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ART Breda is the prime fair for art, antiques and design in the south of the Netherlands.
This event, taking place at Breepark in Breda, is the foremost event in the south of the country for anyone who admires intriguing and unusual works of art and design, and one-of-a-kind antiques.
Famous art dealers and collectors from the Netherlands, Belgium and Germany will exhibit their collections, inviting visitors to journey through European paintings from the 17th century right up to the 21st century, as well as exotic Asiatic art, Art Nouveau, Art Deco, jewellery, clocks and prints.
Special activities at ART Breda
A number of special exhibitions and activities are going on for the duration of ART Breda.
The Royal VHOK Pavillion
There will be daily art sessions run by the Royal VHOK, inviting you to experience art and antiques in-depth. The Royal VHOK is the Dutch society of antique dealers and is the oldest and most renowned organisation of antiques dealers in the Netherlands. The society aims to bring the highest standards, practical knowledge and discerning taste in exploring the field of art.
Twice daily, you can take a free tour of the fair, guided by art historian Marius van Dam. These tours take place at 12.30pm and 4pm each day and you can take part by signing up at the information desk.
Every June, the island of Terschelling in the Wadden Sea is transformed for ten days into a unique natural stage for theatre, dance, street theatre, art and music.
Terschellings Oerol festival has a reputation as one of the most fun, most exceptional theatre festivals in Europe. From its roots as a small festival in 1982, Oerol has grown to become a true phenomenon. Every June, the island of Terschelling in the Wadden Sea is transformed for ten days into a unique natural stage for theatre, dance, street theatre, art and music. The shows are created or adapted specially for the exceptional locations where there are performed. From theatre spectacle to mime, from intimate musical theatre to hilarious circus shows, from Westerns to interactive installations: you will find all of this and more in the dunes, on the beaches, in the woods, on the dikes, in sheds and barns and simply on the streets.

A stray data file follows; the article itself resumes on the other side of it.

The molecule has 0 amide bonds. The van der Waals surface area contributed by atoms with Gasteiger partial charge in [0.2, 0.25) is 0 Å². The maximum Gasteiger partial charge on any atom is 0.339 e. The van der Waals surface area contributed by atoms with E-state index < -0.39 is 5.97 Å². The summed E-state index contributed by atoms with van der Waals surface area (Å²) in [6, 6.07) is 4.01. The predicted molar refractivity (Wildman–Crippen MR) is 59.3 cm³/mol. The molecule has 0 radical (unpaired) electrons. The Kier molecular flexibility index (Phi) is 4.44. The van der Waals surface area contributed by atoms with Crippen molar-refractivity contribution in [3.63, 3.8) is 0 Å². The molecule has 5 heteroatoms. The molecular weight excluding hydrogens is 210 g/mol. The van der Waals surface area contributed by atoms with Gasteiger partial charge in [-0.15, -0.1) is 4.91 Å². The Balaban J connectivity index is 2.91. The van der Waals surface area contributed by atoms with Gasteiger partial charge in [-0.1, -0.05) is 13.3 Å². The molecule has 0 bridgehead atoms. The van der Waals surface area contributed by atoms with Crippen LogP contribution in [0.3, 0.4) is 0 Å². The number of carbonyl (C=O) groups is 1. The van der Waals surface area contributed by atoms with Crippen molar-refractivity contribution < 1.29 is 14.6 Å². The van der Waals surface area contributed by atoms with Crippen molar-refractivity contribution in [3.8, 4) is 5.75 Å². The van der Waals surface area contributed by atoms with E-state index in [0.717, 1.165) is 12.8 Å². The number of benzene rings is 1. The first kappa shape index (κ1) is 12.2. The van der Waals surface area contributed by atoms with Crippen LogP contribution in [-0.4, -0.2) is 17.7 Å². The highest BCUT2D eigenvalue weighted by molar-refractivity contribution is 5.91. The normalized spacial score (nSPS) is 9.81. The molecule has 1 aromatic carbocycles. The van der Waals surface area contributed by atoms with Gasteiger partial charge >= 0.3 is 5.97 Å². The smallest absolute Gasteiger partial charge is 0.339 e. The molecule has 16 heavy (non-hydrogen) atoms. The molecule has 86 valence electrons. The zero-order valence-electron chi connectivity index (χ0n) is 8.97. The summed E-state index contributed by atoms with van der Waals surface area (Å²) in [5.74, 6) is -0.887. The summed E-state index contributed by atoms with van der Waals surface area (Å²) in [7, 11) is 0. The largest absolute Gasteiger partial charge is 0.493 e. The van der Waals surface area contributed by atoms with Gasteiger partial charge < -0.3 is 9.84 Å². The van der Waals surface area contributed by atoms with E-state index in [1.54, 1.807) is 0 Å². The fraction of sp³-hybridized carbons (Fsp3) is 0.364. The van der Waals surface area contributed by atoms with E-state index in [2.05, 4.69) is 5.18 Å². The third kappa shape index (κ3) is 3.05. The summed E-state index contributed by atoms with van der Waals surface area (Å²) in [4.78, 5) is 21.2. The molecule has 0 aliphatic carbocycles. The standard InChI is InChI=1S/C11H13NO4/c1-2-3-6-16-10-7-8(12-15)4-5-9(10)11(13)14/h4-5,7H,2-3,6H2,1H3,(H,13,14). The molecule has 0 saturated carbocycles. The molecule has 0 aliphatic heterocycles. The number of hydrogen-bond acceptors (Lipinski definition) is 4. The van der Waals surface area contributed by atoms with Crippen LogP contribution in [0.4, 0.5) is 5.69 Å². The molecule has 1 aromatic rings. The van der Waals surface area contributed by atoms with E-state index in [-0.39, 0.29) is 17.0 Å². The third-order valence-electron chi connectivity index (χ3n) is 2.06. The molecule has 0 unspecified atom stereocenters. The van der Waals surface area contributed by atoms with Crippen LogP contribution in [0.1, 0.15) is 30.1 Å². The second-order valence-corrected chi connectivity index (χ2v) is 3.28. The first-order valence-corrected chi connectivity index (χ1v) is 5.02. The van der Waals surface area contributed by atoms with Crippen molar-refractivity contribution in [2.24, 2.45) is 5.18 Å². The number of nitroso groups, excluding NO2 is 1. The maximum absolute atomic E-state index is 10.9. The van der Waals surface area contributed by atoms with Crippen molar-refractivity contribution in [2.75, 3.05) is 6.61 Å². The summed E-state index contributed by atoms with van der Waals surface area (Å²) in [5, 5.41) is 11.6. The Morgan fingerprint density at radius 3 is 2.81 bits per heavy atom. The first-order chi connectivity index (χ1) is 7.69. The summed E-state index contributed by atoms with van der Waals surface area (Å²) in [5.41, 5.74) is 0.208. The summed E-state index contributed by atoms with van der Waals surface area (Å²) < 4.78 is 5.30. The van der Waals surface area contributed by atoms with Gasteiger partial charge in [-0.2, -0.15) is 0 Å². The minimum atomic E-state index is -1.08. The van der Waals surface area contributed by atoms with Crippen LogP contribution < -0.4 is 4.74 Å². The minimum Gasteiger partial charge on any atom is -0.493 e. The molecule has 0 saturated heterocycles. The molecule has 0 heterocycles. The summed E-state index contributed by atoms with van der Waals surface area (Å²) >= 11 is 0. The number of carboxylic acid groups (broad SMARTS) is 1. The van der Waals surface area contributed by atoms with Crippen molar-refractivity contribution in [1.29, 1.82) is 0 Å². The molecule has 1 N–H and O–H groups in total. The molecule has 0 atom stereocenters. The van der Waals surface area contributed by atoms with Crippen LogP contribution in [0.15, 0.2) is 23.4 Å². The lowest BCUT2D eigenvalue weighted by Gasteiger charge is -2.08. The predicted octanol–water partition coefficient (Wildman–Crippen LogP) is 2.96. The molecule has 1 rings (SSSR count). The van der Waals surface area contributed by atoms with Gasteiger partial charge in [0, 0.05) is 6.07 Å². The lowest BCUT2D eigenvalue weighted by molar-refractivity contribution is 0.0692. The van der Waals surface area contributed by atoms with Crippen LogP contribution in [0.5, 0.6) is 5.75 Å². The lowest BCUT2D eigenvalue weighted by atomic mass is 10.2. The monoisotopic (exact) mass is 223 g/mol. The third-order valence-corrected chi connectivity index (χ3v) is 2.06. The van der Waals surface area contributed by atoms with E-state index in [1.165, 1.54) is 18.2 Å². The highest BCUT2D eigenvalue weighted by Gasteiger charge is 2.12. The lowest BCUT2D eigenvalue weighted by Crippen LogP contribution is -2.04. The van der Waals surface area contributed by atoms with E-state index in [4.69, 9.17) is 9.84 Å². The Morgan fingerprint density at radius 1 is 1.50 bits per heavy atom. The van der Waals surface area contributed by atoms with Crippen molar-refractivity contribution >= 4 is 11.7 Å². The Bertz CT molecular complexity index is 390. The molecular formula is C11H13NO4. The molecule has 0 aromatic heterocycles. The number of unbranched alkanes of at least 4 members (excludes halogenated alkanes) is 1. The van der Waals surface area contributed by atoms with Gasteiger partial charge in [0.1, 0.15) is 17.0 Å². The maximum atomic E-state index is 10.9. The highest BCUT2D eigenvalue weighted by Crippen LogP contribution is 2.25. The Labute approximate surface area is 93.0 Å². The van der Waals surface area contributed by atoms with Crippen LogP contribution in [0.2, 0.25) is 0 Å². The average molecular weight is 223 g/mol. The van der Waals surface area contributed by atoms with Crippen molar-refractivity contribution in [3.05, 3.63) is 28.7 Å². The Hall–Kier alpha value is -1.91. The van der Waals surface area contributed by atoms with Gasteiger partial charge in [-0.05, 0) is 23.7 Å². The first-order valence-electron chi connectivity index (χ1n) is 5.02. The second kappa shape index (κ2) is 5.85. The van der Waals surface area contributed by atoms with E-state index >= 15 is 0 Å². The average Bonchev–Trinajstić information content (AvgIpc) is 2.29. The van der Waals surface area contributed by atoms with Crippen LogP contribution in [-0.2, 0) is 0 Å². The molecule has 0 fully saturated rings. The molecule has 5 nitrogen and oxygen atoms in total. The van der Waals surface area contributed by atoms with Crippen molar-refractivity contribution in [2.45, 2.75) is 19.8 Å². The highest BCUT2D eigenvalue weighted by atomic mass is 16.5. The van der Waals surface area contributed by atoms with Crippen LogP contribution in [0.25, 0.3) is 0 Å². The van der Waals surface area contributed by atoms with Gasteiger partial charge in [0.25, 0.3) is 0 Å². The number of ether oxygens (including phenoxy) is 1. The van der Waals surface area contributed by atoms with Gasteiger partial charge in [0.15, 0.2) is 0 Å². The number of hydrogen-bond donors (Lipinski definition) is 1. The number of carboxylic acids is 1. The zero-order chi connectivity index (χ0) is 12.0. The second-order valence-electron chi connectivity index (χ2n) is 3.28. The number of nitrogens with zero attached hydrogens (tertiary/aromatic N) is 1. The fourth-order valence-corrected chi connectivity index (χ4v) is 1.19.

With 130.000 tickets sold each year Oerol is a big theatrefestival that bridges the gap between emerging artists and a large audience. Hundreds of (inter)national programmers scout new work here. Besides this significant contribution to promoting mobility, Oerol also creates a temporary society in which artists and audience meet for several, consecutive days over which relationships deepen. With 75% of revenues coming from non-governmental bodies Oerol is a true cultural entrepreneur.
We are delighted to be your guide to the next edition of the Oerol festival – a fascination born from the passion of one man, and since then transmitted to tens of thousands. It is a great privilege to be able to share this fascination with so many others. Each year, the energy the festival generates attracts hundreds of artists to the island, and thanks to the endless curiosity of all the visitors, they feel the freedom to create new works, to experiment, investigate and present these.
On 1,2 and 3 October, a huge festival will be held in Leiden, celebrating the liberation from the Spanish siege, now 434 years ago. Some historical background: In the 16th century the Dutch rebelled against the authority of Spain. Most of the fighting took place in the south of the Netherlands; the northern part could consider itself liberated towards the end of the 16th century. Before that, though, battles took place and the Siege of Leiden was an important event. Leiden was besieged for nearly a year in 1574. The Dutch army, led by William of Orange (nicknamed “the Silent”), deliberately flooded the fields around Leiden, breaking the dikes, to force the Spanish armies to end their siege. The Spanish tried to lure the citizens into surrender with promises, but the people of Leiden decided to stick it out in spite of a terrible shortage of food which brought them to the verge of starvation. Finally, the Spanish withdrew and the siege ended on October 3, 1574. The Dutch army entered the city with food: bread with cheese and herring. The date on which the siege ended, 3 October (Leidens Ontzet or Leiden’s Deliverance), is still celebrated every year with large scale festivities, parade, fun fair, market and spectacular fireworks on Tuesday night and…. with bread and herring. (source: tourist office Leiden).